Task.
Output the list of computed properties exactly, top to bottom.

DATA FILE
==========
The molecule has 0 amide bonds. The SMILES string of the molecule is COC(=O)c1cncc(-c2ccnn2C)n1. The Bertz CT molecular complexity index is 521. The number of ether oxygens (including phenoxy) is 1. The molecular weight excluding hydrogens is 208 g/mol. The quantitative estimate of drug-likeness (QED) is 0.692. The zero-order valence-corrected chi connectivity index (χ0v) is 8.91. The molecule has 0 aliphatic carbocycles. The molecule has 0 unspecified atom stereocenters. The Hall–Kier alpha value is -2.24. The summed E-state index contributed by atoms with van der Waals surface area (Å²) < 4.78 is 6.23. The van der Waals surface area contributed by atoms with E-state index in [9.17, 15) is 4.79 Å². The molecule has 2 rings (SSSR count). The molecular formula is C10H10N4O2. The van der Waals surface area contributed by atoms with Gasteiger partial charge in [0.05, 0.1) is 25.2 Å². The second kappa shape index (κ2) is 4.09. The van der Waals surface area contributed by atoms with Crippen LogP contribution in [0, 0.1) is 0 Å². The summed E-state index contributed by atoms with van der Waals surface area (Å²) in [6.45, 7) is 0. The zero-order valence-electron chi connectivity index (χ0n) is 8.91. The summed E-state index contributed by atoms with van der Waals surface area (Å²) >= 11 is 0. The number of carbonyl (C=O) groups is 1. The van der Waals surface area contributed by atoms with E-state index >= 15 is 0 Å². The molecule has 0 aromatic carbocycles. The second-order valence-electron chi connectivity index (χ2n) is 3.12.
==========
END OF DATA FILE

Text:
The molecule has 0 amide bonds. The SMILES string of the molecule is COC(=O)c1cncc(-c2ccnn2C)n1. The Bertz CT molecular complexity index is 521. The number of ether oxygens (including phenoxy) is 1. The molecular weight excluding hydrogens is 208 g/mol. The quantitative estimate of drug-likeness (QED) is 0.692. The zero-order valence-corrected chi connectivity index (χ0v) is 8.91. The molecule has 0 aliphatic carbocycles. The molecule has 0 unspecified atom stereocenters. The Hall–Kier alpha value is -2.24. The summed E-state index contributed by atoms with van der Waals surface area (Å²) < 4.78 is 6.23. The van der Waals surface area contributed by atoms with E-state index in [9.17, 15) is 4.79 Å². The molecule has 2 rings (SSSR count). The molecular formula is C10H10N4O2. The van der Waals surface area contributed by atoms with Gasteiger partial charge in [0.05, 0.1) is 25.2 Å². The second kappa shape index (κ2) is 4.09. The van der Waals surface area contributed by atoms with Crippen LogP contribution in [0, 0.1) is 0 Å². The summed E-state index contributed by atoms with van der Waals surface area (Å²) in [6.45, 7) is 0. The zero-order valence-electron chi connectivity index (χ0n) is 8.91. The summed E-state index contributed by atoms with van der Waals surface area (Å²) >= 11 is 0. The number of carbonyl (C=O) groups is 1. The van der Waals surface area contributed by atoms with E-state index >= 15 is 0 Å². The molecule has 0 aromatic carbocycles. The second-order valence-electron chi connectivity index (χ2n) is 3.12.